It’s not for me, but it’s structure, and I do admire his lack of general anxiety, as well as his chipper attitude towards working at Target while the apocalypse rips through the homeland. I try not to listen to too much news about The Big C nowadays. Corona is tragic and I am fortunate not to deal with the horns of this pandemic hands on, and to have a plague-proof dead Daddy, of course, but the rollercoaster of keeping up with it all is a nightmare. At first, I was being told that Oregon was one of the worst five states in social distancing and had the worst hospital beds per capita in the Union, but then the other day I heard that Oregon was sending masks to New York. Are we bailing out or balling out? I can’t say.

Today, Trump said he wanted to stop funding the World Health Organization, and yesterday the Surgeon General foretold that the next few weeks would bring the saddest days of most American’s lives, calling it “our Pearl Harbor” and “our 9/11.” Being a very young child on September 11th, 2001, I thought that the footage of the Twin Towers exploding was an action flick, a movie so moving that school was canceled. As a much larger child, this situation feels much more surreal, though I am quite aware that it is not playing out on a film reel. And who is the Surgeon General? Is he the best surgeon in the Army, or is he just a generally supreme surgeon, the secular Pope of cutting people open? I refuse to look it up, but I do wonder.

On my second walk, I talked to Riley on the phone and strolled around the neighborhood, and he said I should come to New York. It was a good talk, but all I will share of it is my ill-received revelation that he looks like the twin who Bo Burnham tried to eat in the womb.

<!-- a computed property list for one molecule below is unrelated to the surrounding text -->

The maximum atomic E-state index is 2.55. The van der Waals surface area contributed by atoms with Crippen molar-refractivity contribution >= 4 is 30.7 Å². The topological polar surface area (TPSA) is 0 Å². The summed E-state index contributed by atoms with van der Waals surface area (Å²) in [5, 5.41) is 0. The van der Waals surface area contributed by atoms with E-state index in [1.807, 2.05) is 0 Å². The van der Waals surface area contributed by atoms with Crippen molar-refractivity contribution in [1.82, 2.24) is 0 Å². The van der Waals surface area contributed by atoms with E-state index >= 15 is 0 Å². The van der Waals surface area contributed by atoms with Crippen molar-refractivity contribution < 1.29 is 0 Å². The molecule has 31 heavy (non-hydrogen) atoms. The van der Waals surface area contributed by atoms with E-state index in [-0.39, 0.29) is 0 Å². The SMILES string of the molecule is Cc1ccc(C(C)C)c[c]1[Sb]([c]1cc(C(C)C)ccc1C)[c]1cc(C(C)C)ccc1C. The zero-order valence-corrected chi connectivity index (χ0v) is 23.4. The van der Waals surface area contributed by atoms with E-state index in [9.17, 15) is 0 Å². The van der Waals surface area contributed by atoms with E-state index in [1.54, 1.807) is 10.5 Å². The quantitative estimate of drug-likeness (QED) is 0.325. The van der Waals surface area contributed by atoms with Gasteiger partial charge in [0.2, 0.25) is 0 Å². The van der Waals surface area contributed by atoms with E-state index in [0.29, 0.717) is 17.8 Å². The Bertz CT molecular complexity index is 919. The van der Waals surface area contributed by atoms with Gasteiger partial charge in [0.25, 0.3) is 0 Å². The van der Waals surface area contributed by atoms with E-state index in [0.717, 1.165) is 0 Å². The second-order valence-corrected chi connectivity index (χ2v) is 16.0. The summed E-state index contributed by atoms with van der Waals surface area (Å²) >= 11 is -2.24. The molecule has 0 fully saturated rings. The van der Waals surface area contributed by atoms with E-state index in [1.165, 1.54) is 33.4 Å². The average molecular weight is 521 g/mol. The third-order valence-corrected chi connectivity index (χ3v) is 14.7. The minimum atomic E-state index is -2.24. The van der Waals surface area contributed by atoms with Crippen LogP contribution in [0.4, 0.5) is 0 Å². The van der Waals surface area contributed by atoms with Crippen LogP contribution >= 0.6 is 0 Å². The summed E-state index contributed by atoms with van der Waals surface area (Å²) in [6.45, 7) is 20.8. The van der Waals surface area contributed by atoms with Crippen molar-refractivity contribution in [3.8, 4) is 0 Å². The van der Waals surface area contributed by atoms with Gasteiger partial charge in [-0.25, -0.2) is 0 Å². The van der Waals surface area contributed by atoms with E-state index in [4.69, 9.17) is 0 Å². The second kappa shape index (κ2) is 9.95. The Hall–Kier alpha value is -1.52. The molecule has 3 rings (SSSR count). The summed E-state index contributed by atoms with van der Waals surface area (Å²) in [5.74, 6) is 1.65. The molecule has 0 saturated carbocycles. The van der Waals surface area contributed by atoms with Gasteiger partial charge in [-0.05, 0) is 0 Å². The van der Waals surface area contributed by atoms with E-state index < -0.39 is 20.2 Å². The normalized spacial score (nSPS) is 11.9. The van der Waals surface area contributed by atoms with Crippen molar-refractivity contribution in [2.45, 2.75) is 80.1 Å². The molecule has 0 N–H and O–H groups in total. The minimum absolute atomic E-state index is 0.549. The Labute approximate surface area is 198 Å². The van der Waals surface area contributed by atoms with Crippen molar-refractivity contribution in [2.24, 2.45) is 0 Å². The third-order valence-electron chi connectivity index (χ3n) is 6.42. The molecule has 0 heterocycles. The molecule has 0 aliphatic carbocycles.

My third walk today was with Cecilia and Maude, to accompany Cecilia home. There were packs of quarantine kids — qids — marauding through the streets, gunning down sidewalks on their push bikes and having social distancing picnics by dominating all the corners of four-way stop with their pink blankets and their sticky, sprawling scooters. As we circumnavigated the qids and interrupted spiritual conversations being volleyed in yells across the street, a brown cat with a bobbed tail hunched and menaced Maude; it looked like a malevolent bunny rabbit daring to rip us to shreds, but we were lucky enough to survive the encounter.

After I dropped Cecilia off, I walked home with Maude, trying to keep the leash continually taught with the same tension, balancing my direction and Maude’s while neither pulling her nor giving her slack. It is difficult to be both receptive and creative in the gentle art of dog walking, especially when your partner is willing to choke herself to death and drag both of you to a yellow sack of someone’s dog shit.

My phone has been acting odd, and my day ended with it yelling at me in the living room, demanding, “I’M SORRY, IS SOMETHING WRONG?”

“I’m trying my best, okay?!” I squealed as my roommates watched The Office. “Mozambique needs me.”

How is a boy who wiped his ass with a Postmates napkin today going to rally the United Nations behind a nation and a flag with an AK-47 and a farming mattock as an insignia? I don’t know even know what a farming mattock is, but I’m betting it’ll be a hard sell to incorporate it into the upcoming Olympics.